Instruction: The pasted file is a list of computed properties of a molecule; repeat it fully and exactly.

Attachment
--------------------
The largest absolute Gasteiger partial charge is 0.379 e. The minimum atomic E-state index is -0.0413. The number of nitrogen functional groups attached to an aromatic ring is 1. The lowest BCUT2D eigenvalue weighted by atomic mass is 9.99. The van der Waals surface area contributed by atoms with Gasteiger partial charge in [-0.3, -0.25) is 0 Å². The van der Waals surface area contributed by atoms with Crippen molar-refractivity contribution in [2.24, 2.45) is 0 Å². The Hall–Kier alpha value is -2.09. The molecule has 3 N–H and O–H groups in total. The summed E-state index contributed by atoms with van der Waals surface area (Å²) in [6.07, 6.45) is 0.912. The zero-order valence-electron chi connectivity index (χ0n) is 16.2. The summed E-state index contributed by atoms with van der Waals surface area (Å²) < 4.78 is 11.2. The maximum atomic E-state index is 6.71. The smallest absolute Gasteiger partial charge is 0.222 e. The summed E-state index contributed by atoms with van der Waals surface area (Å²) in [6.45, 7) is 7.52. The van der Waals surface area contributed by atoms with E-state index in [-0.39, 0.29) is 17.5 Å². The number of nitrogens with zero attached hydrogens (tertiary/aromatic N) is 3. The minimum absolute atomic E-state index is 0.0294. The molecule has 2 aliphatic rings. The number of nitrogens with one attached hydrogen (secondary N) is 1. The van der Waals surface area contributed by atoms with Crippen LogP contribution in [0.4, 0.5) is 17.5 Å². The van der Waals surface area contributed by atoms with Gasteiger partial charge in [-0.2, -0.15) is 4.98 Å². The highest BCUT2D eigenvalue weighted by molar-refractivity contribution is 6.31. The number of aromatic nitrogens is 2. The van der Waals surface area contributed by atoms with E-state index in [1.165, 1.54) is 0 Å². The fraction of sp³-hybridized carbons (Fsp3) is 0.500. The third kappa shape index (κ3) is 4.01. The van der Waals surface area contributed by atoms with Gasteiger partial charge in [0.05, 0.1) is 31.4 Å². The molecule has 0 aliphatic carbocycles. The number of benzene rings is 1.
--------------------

The largest absolute Gasteiger partial charge is 0.379 e. The minimum atomic E-state index is -0.0413. The number of nitrogen functional groups attached to an aromatic ring is 1. The lowest BCUT2D eigenvalue weighted by atomic mass is 9.99. The van der Waals surface area contributed by atoms with Gasteiger partial charge in [-0.3, -0.25) is 0 Å². The van der Waals surface area contributed by atoms with Crippen molar-refractivity contribution in [2.24, 2.45) is 0 Å². The Hall–Kier alpha value is -2.09. The molecule has 3 N–H and O–H groups in total. The summed E-state index contributed by atoms with van der Waals surface area (Å²) in [6.07, 6.45) is 0.912. The zero-order valence-electron chi connectivity index (χ0n) is 16.2. The summed E-state index contributed by atoms with van der Waals surface area (Å²) < 4.78 is 11.2. The maximum atomic E-state index is 6.71. The smallest absolute Gasteiger partial charge is 0.222 e. The summed E-state index contributed by atoms with van der Waals surface area (Å²) in [6.45, 7) is 7.52. The van der Waals surface area contributed by atoms with E-state index in [-0.39, 0.29) is 17.5 Å². The number of nitrogens with zero attached hydrogens (tertiary/aromatic N) is 3. The minimum absolute atomic E-state index is 0.0294. The molecule has 2 aliphatic rings. The number of nitrogens with one attached hydrogen (secondary N) is 1. The van der Waals surface area contributed by atoms with Crippen LogP contribution in [0.4, 0.5) is 17.5 Å². The van der Waals surface area contributed by atoms with Gasteiger partial charge in [-0.2, -0.15) is 4.98 Å². The highest BCUT2D eigenvalue weighted by molar-refractivity contribution is 6.31. The number of aromatic nitrogens is 2. The van der Waals surface area contributed by atoms with E-state index in [1.165, 1.54) is 0 Å². The fraction of sp³-hybridized carbons (Fsp3) is 0.500. The third kappa shape index (κ3) is 4.01. The van der Waals surface area contributed by atoms with Gasteiger partial charge in [0.05, 0.1) is 31.4 Å². The molecule has 0 aliphatic carbocycles. The number of benzene rings is 1.